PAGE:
$60 Million Expected To Be Spent On Procter & Gamble And Peltz Proxy Battle

The proxy battle between Procter & Gamble and Nelson Peltz, an activist investor, is expected to one of the most expensive with a combined amount of $60 million expected to be spent. The contest is over a seat on the board of Procter & Gamble.

According to regulatory filings the Trian Fund Management firm owned by Peltz will spend approximately $25 million in order to get a seat on the board of P&G. The consumer products giant will on the other hand spend approximately $35 million to prevent Peltz from gaining access to the boardroom.

Information dissemination

According to a managing director of proxy-solicitation company Morrow Sodali, Tom Ball, most of that money will be spent on trying to reach millions of Procter & Gamble shareholders.

“We have a very large and a very broad shareholder base. We will spend what we need to spend to ensure that our shareholders are well informed,” a spokesperson for Procter & Gamble, Damon Jones, said.

Last year the median cost for a proxy fight as per research done by FactSet Research Systems was $1 million for the target firm. Fas Inc, an apparel retailer, spent about $5.9 million in 2016 in order to prevent Barington Companies Investors from getting a seat on its board.

Various costs

The expenses incurring in a proxy battle include the printing and mailing of materials to shareholders. It also includes reimbursements to brokers and banks who forward printed materials to their clients. Target firms and dissidents also incur other expenses as proxy-solicitation firms, financial advisers, lawyers and consultants will also charge fees. There may also be advertising expenses incurred when trying to garner support for a candidate.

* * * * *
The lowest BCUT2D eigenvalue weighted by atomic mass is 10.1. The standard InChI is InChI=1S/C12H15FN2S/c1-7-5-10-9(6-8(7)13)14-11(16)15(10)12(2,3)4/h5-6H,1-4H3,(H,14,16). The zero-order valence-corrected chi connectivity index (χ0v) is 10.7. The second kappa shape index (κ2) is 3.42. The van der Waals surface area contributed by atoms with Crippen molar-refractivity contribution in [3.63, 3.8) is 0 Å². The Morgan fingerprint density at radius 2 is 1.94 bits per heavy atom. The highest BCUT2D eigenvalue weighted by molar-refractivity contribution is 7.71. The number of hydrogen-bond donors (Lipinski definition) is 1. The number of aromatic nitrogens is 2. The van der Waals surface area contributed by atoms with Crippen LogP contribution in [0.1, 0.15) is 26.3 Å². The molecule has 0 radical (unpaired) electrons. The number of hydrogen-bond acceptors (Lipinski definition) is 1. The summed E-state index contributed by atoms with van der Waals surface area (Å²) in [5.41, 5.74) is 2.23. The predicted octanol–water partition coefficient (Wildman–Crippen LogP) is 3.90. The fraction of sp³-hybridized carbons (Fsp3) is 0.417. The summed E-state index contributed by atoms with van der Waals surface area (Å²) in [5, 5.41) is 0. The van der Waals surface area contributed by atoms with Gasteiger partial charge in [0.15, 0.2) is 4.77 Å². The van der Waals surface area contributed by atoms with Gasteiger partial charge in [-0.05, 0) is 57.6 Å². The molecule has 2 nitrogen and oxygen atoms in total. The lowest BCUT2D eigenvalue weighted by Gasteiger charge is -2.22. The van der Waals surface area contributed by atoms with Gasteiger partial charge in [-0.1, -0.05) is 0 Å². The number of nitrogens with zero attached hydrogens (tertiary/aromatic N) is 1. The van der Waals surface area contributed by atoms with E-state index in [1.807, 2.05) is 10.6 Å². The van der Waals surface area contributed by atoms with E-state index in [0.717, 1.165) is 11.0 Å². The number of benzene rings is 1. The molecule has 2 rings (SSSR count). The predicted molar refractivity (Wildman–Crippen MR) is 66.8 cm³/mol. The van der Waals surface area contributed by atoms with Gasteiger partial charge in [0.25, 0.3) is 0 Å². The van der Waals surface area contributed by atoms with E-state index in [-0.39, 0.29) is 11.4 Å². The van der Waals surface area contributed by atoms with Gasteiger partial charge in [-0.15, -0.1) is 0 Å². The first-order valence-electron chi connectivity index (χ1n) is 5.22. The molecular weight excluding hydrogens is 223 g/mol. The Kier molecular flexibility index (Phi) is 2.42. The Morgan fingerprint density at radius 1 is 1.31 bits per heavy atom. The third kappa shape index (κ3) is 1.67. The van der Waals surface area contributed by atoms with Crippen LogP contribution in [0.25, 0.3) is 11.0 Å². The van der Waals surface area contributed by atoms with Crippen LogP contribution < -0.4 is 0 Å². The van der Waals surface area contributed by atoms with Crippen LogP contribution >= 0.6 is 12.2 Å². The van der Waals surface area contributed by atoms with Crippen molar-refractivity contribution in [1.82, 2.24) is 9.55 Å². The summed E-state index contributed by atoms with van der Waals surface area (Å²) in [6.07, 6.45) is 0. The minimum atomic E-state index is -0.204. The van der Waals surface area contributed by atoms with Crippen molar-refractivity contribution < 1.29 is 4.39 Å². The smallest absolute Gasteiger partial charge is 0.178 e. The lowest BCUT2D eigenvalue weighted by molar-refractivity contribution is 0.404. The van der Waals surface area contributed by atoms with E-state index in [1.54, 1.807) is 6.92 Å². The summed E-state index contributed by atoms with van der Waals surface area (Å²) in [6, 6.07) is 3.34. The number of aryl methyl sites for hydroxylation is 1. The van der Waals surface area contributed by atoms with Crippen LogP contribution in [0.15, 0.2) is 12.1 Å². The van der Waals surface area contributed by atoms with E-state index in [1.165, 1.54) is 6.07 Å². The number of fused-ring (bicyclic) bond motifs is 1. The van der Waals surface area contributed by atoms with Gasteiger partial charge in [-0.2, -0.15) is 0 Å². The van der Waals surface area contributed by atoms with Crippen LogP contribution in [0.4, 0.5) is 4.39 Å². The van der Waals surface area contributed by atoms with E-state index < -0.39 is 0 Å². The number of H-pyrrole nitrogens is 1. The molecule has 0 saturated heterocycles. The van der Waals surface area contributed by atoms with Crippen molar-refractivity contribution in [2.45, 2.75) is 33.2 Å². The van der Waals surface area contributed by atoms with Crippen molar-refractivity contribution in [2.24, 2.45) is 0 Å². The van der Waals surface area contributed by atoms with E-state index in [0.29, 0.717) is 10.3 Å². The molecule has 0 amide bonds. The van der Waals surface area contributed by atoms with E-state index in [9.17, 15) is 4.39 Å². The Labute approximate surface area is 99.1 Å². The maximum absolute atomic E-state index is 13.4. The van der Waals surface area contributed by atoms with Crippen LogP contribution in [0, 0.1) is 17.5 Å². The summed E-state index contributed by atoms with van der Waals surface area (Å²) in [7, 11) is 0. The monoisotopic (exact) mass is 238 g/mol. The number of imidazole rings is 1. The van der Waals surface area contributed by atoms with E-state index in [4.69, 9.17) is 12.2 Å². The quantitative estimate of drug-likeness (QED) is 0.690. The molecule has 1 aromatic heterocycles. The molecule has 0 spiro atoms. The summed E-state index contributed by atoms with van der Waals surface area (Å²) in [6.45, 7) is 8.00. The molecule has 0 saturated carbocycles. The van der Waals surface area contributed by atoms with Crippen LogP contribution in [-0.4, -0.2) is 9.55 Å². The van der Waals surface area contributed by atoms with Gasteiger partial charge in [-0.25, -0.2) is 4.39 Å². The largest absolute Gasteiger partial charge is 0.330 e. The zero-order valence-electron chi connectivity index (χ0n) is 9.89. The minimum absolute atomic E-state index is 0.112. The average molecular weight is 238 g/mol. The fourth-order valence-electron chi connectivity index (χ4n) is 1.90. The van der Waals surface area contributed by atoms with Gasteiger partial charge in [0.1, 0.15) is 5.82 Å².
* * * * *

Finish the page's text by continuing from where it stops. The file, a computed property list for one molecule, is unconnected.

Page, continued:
In Procter & Gamble’s case, its large number of shareholders are part of the reason why the contest is expensive. By mid last year the number of common shareholders that Procter & Gamble had was 2.9 million. It’s thus cheaper and easier to engage in a proxy battle where the shareholders are mainly big institutions such as money managers, pension plans and endowments.

According to Securities and Exchange Commission filings, Peltz had in a phone conversation with the chief executive officer of Procter & Gamble last month, David Taylor, urged the consumer products giant to give him a seat on the board voluntarily and save money and time that would be wasted in a proxy battle. Taylor however declined saying a seat for Peltz’s fund management firm was unnecessary.